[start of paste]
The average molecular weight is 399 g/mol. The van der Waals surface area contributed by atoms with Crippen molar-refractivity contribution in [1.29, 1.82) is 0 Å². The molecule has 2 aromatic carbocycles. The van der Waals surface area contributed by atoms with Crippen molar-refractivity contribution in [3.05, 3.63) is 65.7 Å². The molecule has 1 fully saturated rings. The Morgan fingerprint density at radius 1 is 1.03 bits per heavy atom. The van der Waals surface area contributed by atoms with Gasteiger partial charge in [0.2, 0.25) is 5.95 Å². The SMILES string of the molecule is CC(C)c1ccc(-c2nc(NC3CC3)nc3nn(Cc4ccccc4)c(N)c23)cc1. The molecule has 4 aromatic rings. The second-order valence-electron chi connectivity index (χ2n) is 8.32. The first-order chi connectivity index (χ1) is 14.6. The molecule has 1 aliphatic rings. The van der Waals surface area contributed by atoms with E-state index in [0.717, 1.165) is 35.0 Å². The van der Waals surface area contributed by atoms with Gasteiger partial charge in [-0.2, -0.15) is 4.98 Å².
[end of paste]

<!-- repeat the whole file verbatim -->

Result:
The average molecular weight is 399 g/mol. The van der Waals surface area contributed by atoms with Crippen molar-refractivity contribution in [1.29, 1.82) is 0 Å². The molecule has 2 aromatic carbocycles. The van der Waals surface area contributed by atoms with Crippen molar-refractivity contribution in [3.05, 3.63) is 65.7 Å². The molecule has 1 fully saturated rings. The Morgan fingerprint density at radius 1 is 1.03 bits per heavy atom. The van der Waals surface area contributed by atoms with Gasteiger partial charge in [0.2, 0.25) is 5.95 Å². The SMILES string of the molecule is CC(C)c1ccc(-c2nc(NC3CC3)nc3nn(Cc4ccccc4)c(N)c23)cc1. The molecule has 4 aromatic rings. The second-order valence-electron chi connectivity index (χ2n) is 8.32. The first-order chi connectivity index (χ1) is 14.6. The molecule has 1 aliphatic rings. The van der Waals surface area contributed by atoms with E-state index in [0.717, 1.165) is 35.0 Å². The van der Waals surface area contributed by atoms with Gasteiger partial charge in [-0.2, -0.15) is 4.98 Å².